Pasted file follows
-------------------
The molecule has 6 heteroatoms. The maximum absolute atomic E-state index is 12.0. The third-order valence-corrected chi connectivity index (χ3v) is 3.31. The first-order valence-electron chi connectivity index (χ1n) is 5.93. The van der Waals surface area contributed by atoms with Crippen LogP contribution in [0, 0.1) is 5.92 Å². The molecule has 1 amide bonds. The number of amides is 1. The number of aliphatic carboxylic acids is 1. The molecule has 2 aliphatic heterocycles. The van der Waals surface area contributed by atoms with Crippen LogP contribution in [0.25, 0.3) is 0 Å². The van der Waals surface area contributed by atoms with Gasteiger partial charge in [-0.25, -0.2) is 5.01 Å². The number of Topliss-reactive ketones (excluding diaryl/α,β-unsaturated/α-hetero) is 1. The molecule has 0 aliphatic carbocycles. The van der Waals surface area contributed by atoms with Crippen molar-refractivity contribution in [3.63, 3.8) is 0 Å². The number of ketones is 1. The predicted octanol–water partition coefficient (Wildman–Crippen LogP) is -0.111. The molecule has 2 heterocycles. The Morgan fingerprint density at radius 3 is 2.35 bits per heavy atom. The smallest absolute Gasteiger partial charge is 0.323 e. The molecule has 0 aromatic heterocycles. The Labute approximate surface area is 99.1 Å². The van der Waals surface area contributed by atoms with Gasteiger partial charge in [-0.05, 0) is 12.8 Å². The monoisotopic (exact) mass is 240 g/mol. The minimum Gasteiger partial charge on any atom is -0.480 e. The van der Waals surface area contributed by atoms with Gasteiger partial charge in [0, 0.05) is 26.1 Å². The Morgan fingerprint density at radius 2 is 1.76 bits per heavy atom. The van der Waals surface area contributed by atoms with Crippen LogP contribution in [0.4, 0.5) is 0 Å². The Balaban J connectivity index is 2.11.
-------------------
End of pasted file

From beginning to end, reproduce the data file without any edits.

The molecule has 6 heteroatoms. The maximum absolute atomic E-state index is 12.0. The third-order valence-corrected chi connectivity index (χ3v) is 3.31. The first-order valence-electron chi connectivity index (χ1n) is 5.93. The van der Waals surface area contributed by atoms with Crippen LogP contribution in [0, 0.1) is 5.92 Å². The molecule has 1 amide bonds. The number of amides is 1. The number of aliphatic carboxylic acids is 1. The molecule has 2 aliphatic heterocycles. The van der Waals surface area contributed by atoms with Crippen LogP contribution in [0.25, 0.3) is 0 Å². The van der Waals surface area contributed by atoms with Gasteiger partial charge in [-0.25, -0.2) is 5.01 Å². The number of Topliss-reactive ketones (excluding diaryl/α,β-unsaturated/α-hetero) is 1. The molecule has 0 aliphatic carbocycles. The van der Waals surface area contributed by atoms with Crippen molar-refractivity contribution in [3.63, 3.8) is 0 Å². The number of ketones is 1. The predicted octanol–water partition coefficient (Wildman–Crippen LogP) is -0.111. The molecule has 2 heterocycles. The Morgan fingerprint density at radius 3 is 2.35 bits per heavy atom. The smallest absolute Gasteiger partial charge is 0.323 e. The molecule has 0 aromatic heterocycles. The Labute approximate surface area is 99.1 Å². The van der Waals surface area contributed by atoms with Gasteiger partial charge in [-0.05, 0) is 12.8 Å². The monoisotopic (exact) mass is 240 g/mol. The minimum Gasteiger partial charge on any atom is -0.480 e. The van der Waals surface area contributed by atoms with Gasteiger partial charge in [0, 0.05) is 26.1 Å². The Morgan fingerprint density at radius 2 is 1.76 bits per heavy atom. The van der Waals surface area contributed by atoms with Crippen LogP contribution in [0.4, 0.5) is 0 Å². The Balaban J connectivity index is 2.11.